Yesterday I met Dr. Mehmet Oz in the green room here at CNN before his segment on AC360°. We talked about the free clinic that he organized in Houston last week for Americans who don’t have health insurance, cant afford to see a doctor, but really need medical help. It broke records treating almost 2000 patients. And, of course, we spoke about whether or not to get the H1N1 vaccine.
Dr. Oz said he was getting vaccinated. As a surgeon, he said “it’s the responsible thing to do.” But he admitted that his wife and some of his kids are refusing to get the vaccine.
“Yikes,” I thought. I had hoped that this would be a good opportunity to get solid advice from Dr. Oz. Do I get the vaccine? Or don’t I? But, I thought, if his wife and kids aren’t listening to him – should I?
Regardless, I went ahead and asked, “What about me Dr. Oz? Should I be vaccinated?”
“Yes you should,” he said in the good nature that characterizes him, but also firmly, without thinking twice. “It’s the smart thing to do. Even if you aren’t in a risk group, you don’t want to take the chance.”
Good enough for me, I thought. He’s a renowned surgeon, on the board at Columbia University and Oprah’s doc for goodness sake!
But then after tweeting about my meeting I started getting inundated with messages on Twitter and Facebook about the H1N1 vaccine. The chatter continues, and seems to be growing about how unreliable the H1N1 vaccine may be. People are obviously unsure about its safety, no matter what the experts are saying.
One blog I read today pointed out that opposition to H1N1 vaccines continues to worry authorities. As the vaccines get distributed by the federal government to the states, opposition to getting vaccinated worries authorities – especially for those who are most at risk. How significant does the government think the number of people refusing to get vaccinated really is?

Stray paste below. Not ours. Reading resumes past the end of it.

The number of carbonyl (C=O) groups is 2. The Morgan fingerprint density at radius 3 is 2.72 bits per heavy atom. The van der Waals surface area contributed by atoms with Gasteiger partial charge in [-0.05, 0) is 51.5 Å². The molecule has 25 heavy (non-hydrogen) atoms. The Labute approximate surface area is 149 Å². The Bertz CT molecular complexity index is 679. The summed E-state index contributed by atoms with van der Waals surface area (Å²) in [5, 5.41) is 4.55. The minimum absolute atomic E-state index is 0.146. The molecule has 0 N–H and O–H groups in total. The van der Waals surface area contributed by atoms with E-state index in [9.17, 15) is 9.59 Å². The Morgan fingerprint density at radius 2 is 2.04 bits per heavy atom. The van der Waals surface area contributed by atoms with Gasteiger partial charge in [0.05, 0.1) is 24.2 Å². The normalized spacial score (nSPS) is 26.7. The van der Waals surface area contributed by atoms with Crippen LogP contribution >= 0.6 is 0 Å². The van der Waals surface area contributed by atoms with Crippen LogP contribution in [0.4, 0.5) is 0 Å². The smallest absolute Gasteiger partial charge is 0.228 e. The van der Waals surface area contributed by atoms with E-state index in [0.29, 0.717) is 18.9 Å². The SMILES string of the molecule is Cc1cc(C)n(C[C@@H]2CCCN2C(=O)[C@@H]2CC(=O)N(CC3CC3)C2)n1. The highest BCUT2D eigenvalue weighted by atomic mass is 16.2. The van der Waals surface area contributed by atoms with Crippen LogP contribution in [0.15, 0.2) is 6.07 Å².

“Not only are patients asking me whether they should receive the H1N1 influenza vaccine, but it’s a question doctors are asking themselves. Recent polls say doctors and nurses may be more resistant to getting vaccinated than most Americans. The British Medical Journal published a survey showing that less than half of health care professionals are willing to receive the vaccine, while a poll from the Nursing Times found that only 37 percent of front-line nurses plan to be vaccinated against H1N1 influenza.”
So some doctors aren’t sure, nurses can’t decide, parents are still researching to make a final decision. I had Dr. Oz to help me make mine – though I may eventually be on the side of his wife and kids – but it worries me that flu season has begun and there are still so many unanswered questions about this vaccination.
Follow David on Twitter @puenteac360.
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